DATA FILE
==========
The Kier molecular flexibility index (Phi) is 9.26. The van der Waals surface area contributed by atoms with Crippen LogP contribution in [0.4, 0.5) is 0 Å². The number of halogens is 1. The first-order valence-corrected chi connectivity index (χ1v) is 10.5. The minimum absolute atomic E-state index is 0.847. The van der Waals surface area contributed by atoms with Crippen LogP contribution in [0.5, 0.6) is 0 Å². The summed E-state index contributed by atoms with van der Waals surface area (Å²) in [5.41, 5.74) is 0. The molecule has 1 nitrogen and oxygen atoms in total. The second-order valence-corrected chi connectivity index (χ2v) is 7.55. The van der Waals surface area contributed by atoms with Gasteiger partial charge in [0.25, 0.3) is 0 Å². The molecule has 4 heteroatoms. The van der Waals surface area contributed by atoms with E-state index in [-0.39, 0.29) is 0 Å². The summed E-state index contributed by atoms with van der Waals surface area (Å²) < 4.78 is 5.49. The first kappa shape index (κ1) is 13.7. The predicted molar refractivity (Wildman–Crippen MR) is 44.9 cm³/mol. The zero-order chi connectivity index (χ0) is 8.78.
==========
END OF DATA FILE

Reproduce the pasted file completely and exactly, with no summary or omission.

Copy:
The Kier molecular flexibility index (Phi) is 9.26. The van der Waals surface area contributed by atoms with Crippen LogP contribution in [0.4, 0.5) is 0 Å². The number of halogens is 1. The first-order valence-corrected chi connectivity index (χ1v) is 10.5. The minimum absolute atomic E-state index is 0.847. The van der Waals surface area contributed by atoms with Crippen LogP contribution in [0.5, 0.6) is 0 Å². The summed E-state index contributed by atoms with van der Waals surface area (Å²) in [5.41, 5.74) is 0. The molecule has 1 nitrogen and oxygen atoms in total. The second-order valence-corrected chi connectivity index (χ2v) is 7.55. The van der Waals surface area contributed by atoms with Gasteiger partial charge in [0.25, 0.3) is 0 Å². The molecule has 4 heteroatoms. The van der Waals surface area contributed by atoms with E-state index in [-0.39, 0.29) is 0 Å². The summed E-state index contributed by atoms with van der Waals surface area (Å²) < 4.78 is 5.49. The first kappa shape index (κ1) is 13.7. The predicted molar refractivity (Wildman–Crippen MR) is 44.9 cm³/mol. The zero-order chi connectivity index (χ0) is 8.78.